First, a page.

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Backyard chicken permits may be easier to come by in Hernando

County Commission considers dropping the neighbor-permission requirement.
Carol Aquilante of Spring Hill visits with her four chickens in their backyard coop in 2014. She had to give up her chickens for a while but wants to get some now. She was excited to hear that the Hernando County Commission is considering dropping the requirement to get written permission from the neighbors. [BRENDAN FITTERER | Tampa Bay Times]
Published Oct. 1

SPRING HILL — Carol Aquilante has been wistfully visiting Rural King, looking again at the adorable baby farm animals.

The little webbed-footed ducklings are hard to resist, but what she really wants to see — and maybe take home — is the next crop of Rhode Island Red chicks. Aquilante was thrilled to learn last week that the Hernando County Commission is talking about making that easier.

Aquilante has experience in the world of backyard chickens.

She is the Spring Hill resident who pushed for a 2012 ordinance allowing residential neighborhoods to keep backyard chickens. She wanted chickens for their eggs, and others came forward to say that keeping chickens was both economical and a good teaching tool for children.

But proponents faced strong opposition from local realtors reeling from the collapse of the housing. Some feared that a county chicken ordinance would take precedence over homeowners association rules or that a backyard chicken policy would render local zoning rules moot.

Aquilante, dubbed Spring Hill’s “chicken lady” for a time, even tried to get letters of support from Michelle Obama and Martha Stewart. She fought through arguments about noise, nuisance and smell, and convinced county officials that — with the right safeguards — everyone could win.

Only hens are allowed, no roosters. The birds, four or less, must be kept in a coop in a rear yard, not visible from adjoining properties or the street. The area had to be kept clean and not create a nuisance.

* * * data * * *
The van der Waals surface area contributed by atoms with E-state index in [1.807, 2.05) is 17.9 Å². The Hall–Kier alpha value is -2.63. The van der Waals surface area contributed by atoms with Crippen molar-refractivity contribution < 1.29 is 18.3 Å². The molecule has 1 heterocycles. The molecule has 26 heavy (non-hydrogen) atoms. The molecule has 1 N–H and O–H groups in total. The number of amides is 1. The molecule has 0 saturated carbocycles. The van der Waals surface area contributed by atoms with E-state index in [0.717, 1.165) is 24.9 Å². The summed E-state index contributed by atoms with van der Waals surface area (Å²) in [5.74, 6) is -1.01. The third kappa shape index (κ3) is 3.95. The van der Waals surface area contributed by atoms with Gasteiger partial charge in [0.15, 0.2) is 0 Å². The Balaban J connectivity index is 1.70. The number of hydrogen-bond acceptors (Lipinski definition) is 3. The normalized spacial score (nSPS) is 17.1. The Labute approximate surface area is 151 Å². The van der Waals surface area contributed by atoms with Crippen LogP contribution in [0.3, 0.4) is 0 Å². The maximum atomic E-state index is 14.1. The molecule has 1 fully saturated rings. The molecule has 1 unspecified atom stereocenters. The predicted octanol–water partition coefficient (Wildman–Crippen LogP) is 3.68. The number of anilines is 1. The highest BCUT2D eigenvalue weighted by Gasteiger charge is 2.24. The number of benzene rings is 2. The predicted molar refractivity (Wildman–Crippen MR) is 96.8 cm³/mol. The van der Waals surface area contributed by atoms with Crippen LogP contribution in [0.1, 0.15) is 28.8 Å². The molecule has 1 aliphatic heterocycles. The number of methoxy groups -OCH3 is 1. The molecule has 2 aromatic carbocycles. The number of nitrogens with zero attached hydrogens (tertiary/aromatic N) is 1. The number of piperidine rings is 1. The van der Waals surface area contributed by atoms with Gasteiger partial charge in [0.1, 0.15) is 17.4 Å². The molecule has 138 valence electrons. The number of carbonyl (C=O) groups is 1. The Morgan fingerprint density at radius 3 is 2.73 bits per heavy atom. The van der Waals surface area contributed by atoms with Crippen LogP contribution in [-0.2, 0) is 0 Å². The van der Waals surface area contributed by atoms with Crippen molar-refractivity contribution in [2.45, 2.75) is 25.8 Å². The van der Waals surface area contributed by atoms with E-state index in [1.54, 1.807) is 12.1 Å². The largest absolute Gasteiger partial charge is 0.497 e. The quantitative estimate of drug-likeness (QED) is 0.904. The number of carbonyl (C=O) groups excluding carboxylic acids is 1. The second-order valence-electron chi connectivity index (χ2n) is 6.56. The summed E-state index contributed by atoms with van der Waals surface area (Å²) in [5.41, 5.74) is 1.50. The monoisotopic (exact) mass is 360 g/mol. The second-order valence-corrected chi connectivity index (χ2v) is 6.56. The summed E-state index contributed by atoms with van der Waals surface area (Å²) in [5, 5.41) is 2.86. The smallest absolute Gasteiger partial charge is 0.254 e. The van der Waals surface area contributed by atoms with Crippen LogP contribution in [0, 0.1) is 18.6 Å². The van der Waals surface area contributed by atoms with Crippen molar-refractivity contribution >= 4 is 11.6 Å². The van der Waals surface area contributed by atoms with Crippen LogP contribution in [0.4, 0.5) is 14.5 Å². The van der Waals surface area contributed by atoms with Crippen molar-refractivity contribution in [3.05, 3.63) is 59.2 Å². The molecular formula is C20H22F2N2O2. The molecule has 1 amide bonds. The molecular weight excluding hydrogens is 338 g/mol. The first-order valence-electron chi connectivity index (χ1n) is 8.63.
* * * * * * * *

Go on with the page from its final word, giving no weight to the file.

Homeowners association rules prohibiting chickens would trump any permit an individual received from the county.

The ordinance passed in 2013, and Aquilante ran out to get four newly hatched Leghorn chicks. But several years and dozens of fresh eggs later, an elbow injury forced her to give up her feathered friends. Now healed from her injury, she called the county last week to see if she could renew her expired permit.

Or would she have to go through the whole process, again getting written permission from all adjacent property owners. She had no problem with that last time, but she is worried that a landlord of an adjacent rental property might be a hard sell.

Not 24 hours later, at their Sept. 24 meeting, county commissioners were discussing other changes to their special permits ordinance when Commissioner John Allocco brought up neighborhood chickens. It’s time to drop the requirement for written permission from neighbors, he said.

"There is no other permit that requires the permission of a neighbor,'' he said, adding that no one asks their neighbors for written permission to have a barking dog.

Commissioner Steve Champion agreed that the rule was "outrageous.'' Hernando County is considered the Nature Coast and embraces its rural atmosphere, he said, so this process should be easier.

Commissioners voted unanimously to accept that change to the permit process. The ordinance is up for approval on Tuesday.

"You just made my day,'' Aquilante told the Tampa Bay Times reporter calling last week to talk about backyard chickens. She told stories about how her dogs loved to play with the chickens through the fence, allowing the hens to peck at their noses.

Keeping the chickens was “quite an experience,” she said. Since she started talking about getting some again, she said, "a couple of my friends think I am crazy.''

Since commissioners approved the ordinance in 2013, the county has issued 37 of the five-year backyard chicken permits.

Aquilante said she won’t hesitate to make that 38 if commissioners approve the process change.

Last time, she named her hens after strong women she looked up to.

"Maybe I’m going a little bit on the Southern side this time,'' she said.



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